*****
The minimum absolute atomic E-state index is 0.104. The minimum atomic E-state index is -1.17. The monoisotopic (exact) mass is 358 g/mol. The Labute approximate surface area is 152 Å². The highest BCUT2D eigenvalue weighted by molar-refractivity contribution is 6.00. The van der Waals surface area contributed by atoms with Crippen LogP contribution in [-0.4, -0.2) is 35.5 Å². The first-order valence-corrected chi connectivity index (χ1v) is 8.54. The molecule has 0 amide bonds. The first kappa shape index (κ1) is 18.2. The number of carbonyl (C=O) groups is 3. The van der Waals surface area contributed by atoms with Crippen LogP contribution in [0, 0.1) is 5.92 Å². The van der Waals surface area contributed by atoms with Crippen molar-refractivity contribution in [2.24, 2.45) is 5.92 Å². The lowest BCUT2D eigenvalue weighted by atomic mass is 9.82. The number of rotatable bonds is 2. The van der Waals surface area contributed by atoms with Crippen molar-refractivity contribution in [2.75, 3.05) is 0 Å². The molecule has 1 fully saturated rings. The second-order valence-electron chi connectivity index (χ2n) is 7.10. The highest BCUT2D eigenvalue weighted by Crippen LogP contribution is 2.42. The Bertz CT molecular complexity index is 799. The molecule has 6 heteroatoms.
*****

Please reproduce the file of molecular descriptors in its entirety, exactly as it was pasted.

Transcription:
The minimum absolute atomic E-state index is 0.104. The minimum atomic E-state index is -1.17. The monoisotopic (exact) mass is 358 g/mol. The Labute approximate surface area is 152 Å². The highest BCUT2D eigenvalue weighted by molar-refractivity contribution is 6.00. The van der Waals surface area contributed by atoms with Crippen LogP contribution in [-0.4, -0.2) is 35.5 Å². The first-order valence-corrected chi connectivity index (χ1v) is 8.54. The molecule has 0 amide bonds. The first kappa shape index (κ1) is 18.2. The number of carbonyl (C=O) groups is 3. The van der Waals surface area contributed by atoms with Crippen LogP contribution in [0, 0.1) is 5.92 Å². The van der Waals surface area contributed by atoms with Crippen molar-refractivity contribution in [2.24, 2.45) is 5.92 Å². The lowest BCUT2D eigenvalue weighted by atomic mass is 9.82. The number of rotatable bonds is 2. The van der Waals surface area contributed by atoms with Crippen molar-refractivity contribution in [2.75, 3.05) is 0 Å². The molecule has 1 fully saturated rings. The second-order valence-electron chi connectivity index (χ2n) is 7.10. The highest BCUT2D eigenvalue weighted by Crippen LogP contribution is 2.42. The Bertz CT molecular complexity index is 799. The molecule has 6 heteroatoms.